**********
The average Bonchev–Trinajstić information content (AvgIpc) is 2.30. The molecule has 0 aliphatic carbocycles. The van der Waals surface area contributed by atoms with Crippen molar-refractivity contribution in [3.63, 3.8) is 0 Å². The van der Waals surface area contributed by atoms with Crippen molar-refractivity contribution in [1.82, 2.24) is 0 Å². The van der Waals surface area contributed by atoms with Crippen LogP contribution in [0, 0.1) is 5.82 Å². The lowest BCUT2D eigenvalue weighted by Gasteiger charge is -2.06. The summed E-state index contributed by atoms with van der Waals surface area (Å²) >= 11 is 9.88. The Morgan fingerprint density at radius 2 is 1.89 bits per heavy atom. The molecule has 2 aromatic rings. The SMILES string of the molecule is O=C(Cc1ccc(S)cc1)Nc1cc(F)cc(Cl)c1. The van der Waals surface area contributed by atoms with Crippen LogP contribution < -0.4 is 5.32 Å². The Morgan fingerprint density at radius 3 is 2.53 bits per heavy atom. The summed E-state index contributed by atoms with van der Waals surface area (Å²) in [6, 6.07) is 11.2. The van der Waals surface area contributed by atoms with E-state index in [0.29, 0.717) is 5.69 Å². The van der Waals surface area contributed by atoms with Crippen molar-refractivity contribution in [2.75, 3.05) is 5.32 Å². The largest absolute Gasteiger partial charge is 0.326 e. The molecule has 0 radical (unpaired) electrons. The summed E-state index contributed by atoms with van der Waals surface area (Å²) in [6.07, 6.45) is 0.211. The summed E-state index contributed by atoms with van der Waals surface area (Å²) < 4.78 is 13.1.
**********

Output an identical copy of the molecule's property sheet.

The average Bonchev–Trinajstić information content (AvgIpc) is 2.30. The molecule has 0 aliphatic carbocycles. The van der Waals surface area contributed by atoms with Crippen molar-refractivity contribution in [3.63, 3.8) is 0 Å². The van der Waals surface area contributed by atoms with Crippen molar-refractivity contribution in [1.82, 2.24) is 0 Å². The van der Waals surface area contributed by atoms with Crippen LogP contribution in [0, 0.1) is 5.82 Å². The lowest BCUT2D eigenvalue weighted by Gasteiger charge is -2.06. The summed E-state index contributed by atoms with van der Waals surface area (Å²) >= 11 is 9.88. The Morgan fingerprint density at radius 2 is 1.89 bits per heavy atom. The molecule has 2 aromatic rings. The SMILES string of the molecule is O=C(Cc1ccc(S)cc1)Nc1cc(F)cc(Cl)c1. The van der Waals surface area contributed by atoms with Crippen LogP contribution < -0.4 is 5.32 Å². The Morgan fingerprint density at radius 3 is 2.53 bits per heavy atom. The summed E-state index contributed by atoms with van der Waals surface area (Å²) in [6, 6.07) is 11.2. The van der Waals surface area contributed by atoms with E-state index in [0.29, 0.717) is 5.69 Å². The van der Waals surface area contributed by atoms with Crippen molar-refractivity contribution in [2.75, 3.05) is 5.32 Å². The largest absolute Gasteiger partial charge is 0.326 e. The molecule has 0 radical (unpaired) electrons. The summed E-state index contributed by atoms with van der Waals surface area (Å²) in [6.07, 6.45) is 0.211. The summed E-state index contributed by atoms with van der Waals surface area (Å²) < 4.78 is 13.1.